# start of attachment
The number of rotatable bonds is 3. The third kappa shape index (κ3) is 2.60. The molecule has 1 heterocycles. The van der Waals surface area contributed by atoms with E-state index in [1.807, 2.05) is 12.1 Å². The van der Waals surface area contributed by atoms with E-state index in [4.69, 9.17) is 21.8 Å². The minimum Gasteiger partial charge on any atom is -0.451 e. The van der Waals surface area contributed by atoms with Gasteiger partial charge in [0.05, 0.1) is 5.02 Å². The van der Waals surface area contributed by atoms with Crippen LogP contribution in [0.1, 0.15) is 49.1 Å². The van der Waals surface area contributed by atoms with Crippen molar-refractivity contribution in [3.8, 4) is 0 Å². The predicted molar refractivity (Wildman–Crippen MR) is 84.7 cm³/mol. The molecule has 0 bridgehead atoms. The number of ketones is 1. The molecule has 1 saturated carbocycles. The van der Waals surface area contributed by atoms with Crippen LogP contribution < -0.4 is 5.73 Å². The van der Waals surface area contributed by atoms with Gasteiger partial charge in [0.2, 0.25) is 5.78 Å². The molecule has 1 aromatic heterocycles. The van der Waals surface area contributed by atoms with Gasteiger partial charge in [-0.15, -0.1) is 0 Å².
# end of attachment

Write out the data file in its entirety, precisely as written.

The number of rotatable bonds is 3. The third kappa shape index (κ3) is 2.60. The molecule has 1 heterocycles. The van der Waals surface area contributed by atoms with E-state index in [1.807, 2.05) is 12.1 Å². The van der Waals surface area contributed by atoms with E-state index in [4.69, 9.17) is 21.8 Å². The minimum Gasteiger partial charge on any atom is -0.451 e. The van der Waals surface area contributed by atoms with Gasteiger partial charge in [0.05, 0.1) is 5.02 Å². The van der Waals surface area contributed by atoms with Crippen LogP contribution in [0.1, 0.15) is 49.1 Å². The van der Waals surface area contributed by atoms with Crippen molar-refractivity contribution in [3.8, 4) is 0 Å². The predicted molar refractivity (Wildman–Crippen MR) is 84.7 cm³/mol. The molecule has 0 bridgehead atoms. The number of ketones is 1. The molecule has 1 saturated carbocycles. The van der Waals surface area contributed by atoms with Crippen LogP contribution < -0.4 is 5.73 Å². The van der Waals surface area contributed by atoms with Gasteiger partial charge in [0.2, 0.25) is 5.78 Å². The molecule has 1 aromatic heterocycles. The van der Waals surface area contributed by atoms with Gasteiger partial charge in [-0.15, -0.1) is 0 Å².